Clayton Grove MSci (Hons) (Int. St.), FGS
How do igneous rocks influence diagenetic history? A case study from the Huab Basin NW Namibia
Supervisors: Richard Brown, Jon Gluyas, Chris Harris (UCT)
My research focuses on the effects of igneous geology on potential hydrocarbon reservoir rocks. I study areas where lava has interacted with aeolian sediments (e.g. The Cretaceous Twyfelfontein Formation dunes Namibia).
These dunes were drowned by lavas of the Etendeka Flood Basalt province, preserving complex field relationships between the sedimentary and igneous environments. Direct diagenetic effects of igneous activity on the sands occur at sediment-lava contacts. Indirect diagenetic effects where dykes and sills compartmentalise the basin, restricting fluid flow, occur throughout the succession. The unique preservation of these igneous effects is a consequence of the combined aridity at the time of drowning and aridity over geological time. Generally sand bodies in contact with lava have their early diagenesis controlled by the igneous geology which leads to porosity reduction by calcite and clay minerals, the relationship is complex and depends on multiple factors.
In dry settings igneous rock emplacement is a controlling factor on the lithification of both non volcanic detrital sediments and limited volcaniclastic sediments. My research suggests that this is through restricted magmatic-derived hydrothermal activity being the over-riding diagenetic fluid in the absence of meteoric or meteoric-derived groundwaters acting to dilute solute charged magmatic water.
In wetter settings such as present day Iceland, free water at the time of emplacement dominates such that the diagenetic signatures of igneous rock emplacement (sub aerial or subsurface) are recorded differently. This is further complicated by the large quantities of volcaniclastic material produced as a consequence of the wet climate.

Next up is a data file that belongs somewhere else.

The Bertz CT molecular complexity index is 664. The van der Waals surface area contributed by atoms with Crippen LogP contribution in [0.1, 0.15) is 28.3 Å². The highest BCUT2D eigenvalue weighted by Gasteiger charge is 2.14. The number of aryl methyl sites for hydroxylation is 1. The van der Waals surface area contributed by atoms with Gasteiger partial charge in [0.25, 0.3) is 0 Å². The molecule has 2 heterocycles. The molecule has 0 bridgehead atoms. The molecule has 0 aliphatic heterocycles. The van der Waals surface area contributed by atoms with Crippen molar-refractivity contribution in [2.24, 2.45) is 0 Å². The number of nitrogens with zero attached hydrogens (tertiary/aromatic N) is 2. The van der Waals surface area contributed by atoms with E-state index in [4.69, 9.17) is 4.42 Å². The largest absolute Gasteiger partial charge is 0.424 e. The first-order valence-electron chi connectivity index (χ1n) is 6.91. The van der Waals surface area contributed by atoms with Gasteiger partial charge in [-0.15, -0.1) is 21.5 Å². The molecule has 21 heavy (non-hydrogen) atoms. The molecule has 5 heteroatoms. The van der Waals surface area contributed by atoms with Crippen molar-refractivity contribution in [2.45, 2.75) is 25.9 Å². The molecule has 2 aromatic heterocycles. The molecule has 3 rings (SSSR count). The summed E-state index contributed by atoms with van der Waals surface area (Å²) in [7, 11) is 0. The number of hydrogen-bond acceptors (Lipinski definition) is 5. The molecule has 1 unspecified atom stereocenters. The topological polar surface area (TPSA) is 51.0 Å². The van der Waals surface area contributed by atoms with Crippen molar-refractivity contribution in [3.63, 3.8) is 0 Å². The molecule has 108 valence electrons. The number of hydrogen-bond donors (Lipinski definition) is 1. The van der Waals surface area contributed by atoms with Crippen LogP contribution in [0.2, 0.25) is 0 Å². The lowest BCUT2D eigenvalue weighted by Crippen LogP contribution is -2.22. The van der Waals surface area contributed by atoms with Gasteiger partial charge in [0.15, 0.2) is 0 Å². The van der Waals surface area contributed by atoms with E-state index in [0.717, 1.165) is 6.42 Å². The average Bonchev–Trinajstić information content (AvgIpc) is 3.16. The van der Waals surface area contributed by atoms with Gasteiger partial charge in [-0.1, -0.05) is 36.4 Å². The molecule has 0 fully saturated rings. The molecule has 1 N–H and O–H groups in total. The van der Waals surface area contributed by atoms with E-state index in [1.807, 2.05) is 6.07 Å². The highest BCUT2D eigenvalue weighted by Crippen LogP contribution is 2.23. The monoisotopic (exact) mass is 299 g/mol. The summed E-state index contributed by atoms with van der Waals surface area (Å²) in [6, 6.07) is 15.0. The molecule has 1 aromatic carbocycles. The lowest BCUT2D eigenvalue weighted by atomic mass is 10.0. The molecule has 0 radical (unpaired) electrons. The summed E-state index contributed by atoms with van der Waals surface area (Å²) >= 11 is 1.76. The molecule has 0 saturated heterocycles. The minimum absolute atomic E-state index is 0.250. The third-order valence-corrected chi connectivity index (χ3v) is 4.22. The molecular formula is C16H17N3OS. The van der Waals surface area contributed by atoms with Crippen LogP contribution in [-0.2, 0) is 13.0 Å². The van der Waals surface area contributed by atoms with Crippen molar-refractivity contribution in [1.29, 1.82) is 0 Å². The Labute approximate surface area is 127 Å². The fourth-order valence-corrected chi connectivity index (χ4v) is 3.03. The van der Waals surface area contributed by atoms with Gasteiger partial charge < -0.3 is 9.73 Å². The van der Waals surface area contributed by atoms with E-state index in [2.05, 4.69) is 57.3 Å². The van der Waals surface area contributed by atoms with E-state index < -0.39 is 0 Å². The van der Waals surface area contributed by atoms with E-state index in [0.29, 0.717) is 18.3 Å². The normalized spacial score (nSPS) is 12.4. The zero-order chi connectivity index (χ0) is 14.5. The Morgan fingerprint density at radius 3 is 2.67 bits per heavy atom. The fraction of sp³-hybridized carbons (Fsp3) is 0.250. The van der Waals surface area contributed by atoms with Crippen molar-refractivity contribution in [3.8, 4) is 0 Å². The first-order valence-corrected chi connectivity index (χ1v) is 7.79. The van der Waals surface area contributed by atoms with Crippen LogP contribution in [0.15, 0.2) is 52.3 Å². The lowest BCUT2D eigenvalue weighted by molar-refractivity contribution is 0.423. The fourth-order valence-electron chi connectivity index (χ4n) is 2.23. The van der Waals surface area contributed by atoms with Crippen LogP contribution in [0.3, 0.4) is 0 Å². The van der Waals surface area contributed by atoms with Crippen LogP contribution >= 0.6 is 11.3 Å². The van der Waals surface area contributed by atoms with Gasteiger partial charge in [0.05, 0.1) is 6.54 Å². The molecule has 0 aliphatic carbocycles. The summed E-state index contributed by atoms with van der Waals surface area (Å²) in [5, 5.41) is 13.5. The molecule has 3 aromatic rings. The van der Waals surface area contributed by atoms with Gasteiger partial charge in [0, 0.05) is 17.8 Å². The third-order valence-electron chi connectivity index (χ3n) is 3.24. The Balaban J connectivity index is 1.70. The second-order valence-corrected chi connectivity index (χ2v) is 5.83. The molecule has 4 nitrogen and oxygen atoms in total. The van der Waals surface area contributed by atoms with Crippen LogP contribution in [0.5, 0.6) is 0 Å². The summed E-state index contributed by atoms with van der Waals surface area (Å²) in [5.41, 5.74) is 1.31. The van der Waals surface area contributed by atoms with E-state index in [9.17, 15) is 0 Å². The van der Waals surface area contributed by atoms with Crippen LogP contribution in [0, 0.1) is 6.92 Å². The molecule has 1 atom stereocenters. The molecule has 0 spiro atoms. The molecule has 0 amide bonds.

So far my work has revealed the importance of water (meteoric and magmatic) in a volcanic/sedimentary system in controlling both diagenesis sediment type and quantity. Indeed the morphology of a flood basalt province is determined by the aridity at the time of emplacement and the interplay between igneous rocks and meteoric water. This continuum is formed between end members:
Petrographic Image Analysis
I also design workflows for the petrographic image analysis (PIA) of thin sections. An ImageJ based macro combined with a new 8-bit colour palette has been developed to rapidly measure rock porosity (we have called it jPOR). PIA techniques have also been developed to measure pore throats, grain contacts and pore shape parameters. The ability to rapidly measure these properties enables the swift construction of a large data set without the cost or time associated with traditional methods.